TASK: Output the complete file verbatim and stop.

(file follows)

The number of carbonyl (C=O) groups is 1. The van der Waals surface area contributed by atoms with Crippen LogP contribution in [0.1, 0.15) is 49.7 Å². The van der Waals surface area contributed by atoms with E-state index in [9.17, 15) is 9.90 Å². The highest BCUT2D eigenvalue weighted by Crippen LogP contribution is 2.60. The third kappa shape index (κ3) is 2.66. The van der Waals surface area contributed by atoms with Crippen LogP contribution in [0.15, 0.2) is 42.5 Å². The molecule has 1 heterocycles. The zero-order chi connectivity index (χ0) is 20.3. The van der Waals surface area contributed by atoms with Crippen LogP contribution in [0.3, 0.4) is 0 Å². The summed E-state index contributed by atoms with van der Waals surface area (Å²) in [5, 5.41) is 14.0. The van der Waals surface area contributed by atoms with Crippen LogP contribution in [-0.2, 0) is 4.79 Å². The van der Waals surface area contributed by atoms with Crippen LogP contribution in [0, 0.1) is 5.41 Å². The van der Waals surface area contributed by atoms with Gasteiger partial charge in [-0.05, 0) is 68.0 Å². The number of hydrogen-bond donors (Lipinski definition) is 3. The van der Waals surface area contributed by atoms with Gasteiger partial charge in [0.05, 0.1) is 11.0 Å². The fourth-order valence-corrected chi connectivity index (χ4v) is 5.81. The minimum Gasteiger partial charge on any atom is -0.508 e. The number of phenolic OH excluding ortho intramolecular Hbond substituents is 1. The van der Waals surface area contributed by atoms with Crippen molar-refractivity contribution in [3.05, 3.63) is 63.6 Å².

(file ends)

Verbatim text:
The number of carbonyl (C=O) groups is 1. The van der Waals surface area contributed by atoms with Crippen LogP contribution in [0.1, 0.15) is 49.7 Å². The van der Waals surface area contributed by atoms with E-state index in [9.17, 15) is 9.90 Å². The highest BCUT2D eigenvalue weighted by Crippen LogP contribution is 2.60. The third kappa shape index (κ3) is 2.66. The van der Waals surface area contributed by atoms with Crippen LogP contribution in [0.15, 0.2) is 42.5 Å². The molecule has 1 heterocycles. The zero-order chi connectivity index (χ0) is 20.3. The van der Waals surface area contributed by atoms with Crippen LogP contribution in [0.3, 0.4) is 0 Å². The summed E-state index contributed by atoms with van der Waals surface area (Å²) in [5, 5.41) is 14.0. The van der Waals surface area contributed by atoms with Crippen LogP contribution in [-0.2, 0) is 4.79 Å². The van der Waals surface area contributed by atoms with Crippen LogP contribution in [0, 0.1) is 5.41 Å². The van der Waals surface area contributed by atoms with Gasteiger partial charge in [-0.05, 0) is 68.0 Å². The number of hydrogen-bond donors (Lipinski definition) is 3. The van der Waals surface area contributed by atoms with Gasteiger partial charge in [0.05, 0.1) is 11.0 Å². The fourth-order valence-corrected chi connectivity index (χ4v) is 5.81. The minimum Gasteiger partial charge on any atom is -0.508 e. The number of phenolic OH excluding ortho intramolecular Hbond substituents is 1. The van der Waals surface area contributed by atoms with Crippen molar-refractivity contribution in [3.05, 3.63) is 63.6 Å².